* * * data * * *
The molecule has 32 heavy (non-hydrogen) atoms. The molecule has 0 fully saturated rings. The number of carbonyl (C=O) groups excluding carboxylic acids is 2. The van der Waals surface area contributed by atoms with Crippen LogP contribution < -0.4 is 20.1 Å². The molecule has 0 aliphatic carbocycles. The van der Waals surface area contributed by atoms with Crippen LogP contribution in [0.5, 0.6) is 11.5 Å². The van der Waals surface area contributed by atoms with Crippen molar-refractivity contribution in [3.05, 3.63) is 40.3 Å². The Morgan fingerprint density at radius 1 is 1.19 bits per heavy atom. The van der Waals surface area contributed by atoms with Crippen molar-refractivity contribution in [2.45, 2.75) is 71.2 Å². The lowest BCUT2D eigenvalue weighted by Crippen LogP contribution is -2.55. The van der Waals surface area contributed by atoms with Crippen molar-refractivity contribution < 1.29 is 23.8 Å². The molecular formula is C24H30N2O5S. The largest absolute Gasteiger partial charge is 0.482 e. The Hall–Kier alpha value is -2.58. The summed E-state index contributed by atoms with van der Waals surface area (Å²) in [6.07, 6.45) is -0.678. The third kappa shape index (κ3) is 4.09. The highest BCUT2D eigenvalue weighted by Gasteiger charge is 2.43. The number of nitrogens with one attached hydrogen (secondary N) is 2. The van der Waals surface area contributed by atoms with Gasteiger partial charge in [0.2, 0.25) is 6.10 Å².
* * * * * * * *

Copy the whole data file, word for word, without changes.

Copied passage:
The molecule has 32 heavy (non-hydrogen) atoms. The molecule has 0 fully saturated rings. The number of carbonyl (C=O) groups excluding carboxylic acids is 2. The van der Waals surface area contributed by atoms with Crippen LogP contribution < -0.4 is 20.1 Å². The molecule has 0 aliphatic carbocycles. The van der Waals surface area contributed by atoms with Crippen LogP contribution in [0.5, 0.6) is 11.5 Å². The van der Waals surface area contributed by atoms with Crippen molar-refractivity contribution in [3.05, 3.63) is 40.3 Å². The Morgan fingerprint density at radius 1 is 1.19 bits per heavy atom. The van der Waals surface area contributed by atoms with Crippen molar-refractivity contribution in [2.45, 2.75) is 71.2 Å². The lowest BCUT2D eigenvalue weighted by Crippen LogP contribution is -2.55. The van der Waals surface area contributed by atoms with Crippen molar-refractivity contribution < 1.29 is 23.8 Å². The molecular formula is C24H30N2O5S. The largest absolute Gasteiger partial charge is 0.482 e. The Hall–Kier alpha value is -2.58. The summed E-state index contributed by atoms with van der Waals surface area (Å²) in [6.07, 6.45) is -0.678. The third kappa shape index (κ3) is 4.09. The highest BCUT2D eigenvalue weighted by Gasteiger charge is 2.43. The number of nitrogens with one attached hydrogen (secondary N) is 2. The van der Waals surface area contributed by atoms with Gasteiger partial charge in [0.2, 0.25) is 6.10 Å².